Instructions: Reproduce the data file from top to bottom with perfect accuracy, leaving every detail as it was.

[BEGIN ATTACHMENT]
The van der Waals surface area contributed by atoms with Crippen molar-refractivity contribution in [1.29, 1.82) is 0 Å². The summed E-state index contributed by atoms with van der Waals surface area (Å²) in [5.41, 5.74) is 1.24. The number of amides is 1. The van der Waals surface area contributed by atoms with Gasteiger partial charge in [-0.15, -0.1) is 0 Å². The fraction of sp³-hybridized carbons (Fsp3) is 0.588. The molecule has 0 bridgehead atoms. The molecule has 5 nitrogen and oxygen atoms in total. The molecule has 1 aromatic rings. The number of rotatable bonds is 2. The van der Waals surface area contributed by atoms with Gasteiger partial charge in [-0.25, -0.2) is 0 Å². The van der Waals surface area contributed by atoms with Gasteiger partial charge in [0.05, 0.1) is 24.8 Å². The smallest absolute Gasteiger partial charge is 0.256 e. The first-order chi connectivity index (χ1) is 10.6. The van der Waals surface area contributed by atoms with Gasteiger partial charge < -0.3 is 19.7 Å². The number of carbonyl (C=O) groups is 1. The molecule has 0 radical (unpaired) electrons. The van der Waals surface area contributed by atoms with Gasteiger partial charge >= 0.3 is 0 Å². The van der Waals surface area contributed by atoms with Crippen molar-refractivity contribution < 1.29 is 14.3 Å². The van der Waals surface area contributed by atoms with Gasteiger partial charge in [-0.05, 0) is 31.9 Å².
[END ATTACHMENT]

The van der Waals surface area contributed by atoms with Crippen molar-refractivity contribution in [1.29, 1.82) is 0 Å². The summed E-state index contributed by atoms with van der Waals surface area (Å²) in [5.41, 5.74) is 1.24. The number of amides is 1. The van der Waals surface area contributed by atoms with Gasteiger partial charge in [-0.15, -0.1) is 0 Å². The fraction of sp³-hybridized carbons (Fsp3) is 0.588. The molecule has 0 bridgehead atoms. The molecule has 5 nitrogen and oxygen atoms in total. The molecule has 1 aromatic rings. The number of rotatable bonds is 2. The van der Waals surface area contributed by atoms with Gasteiger partial charge in [-0.25, -0.2) is 0 Å². The van der Waals surface area contributed by atoms with Gasteiger partial charge in [0.05, 0.1) is 24.8 Å². The smallest absolute Gasteiger partial charge is 0.256 e. The first-order chi connectivity index (χ1) is 10.6. The van der Waals surface area contributed by atoms with Gasteiger partial charge < -0.3 is 19.7 Å². The number of carbonyl (C=O) groups is 1. The molecule has 0 radical (unpaired) electrons. The van der Waals surface area contributed by atoms with Gasteiger partial charge >= 0.3 is 0 Å². The van der Waals surface area contributed by atoms with Crippen molar-refractivity contribution < 1.29 is 14.3 Å². The van der Waals surface area contributed by atoms with Gasteiger partial charge in [-0.05, 0) is 31.9 Å².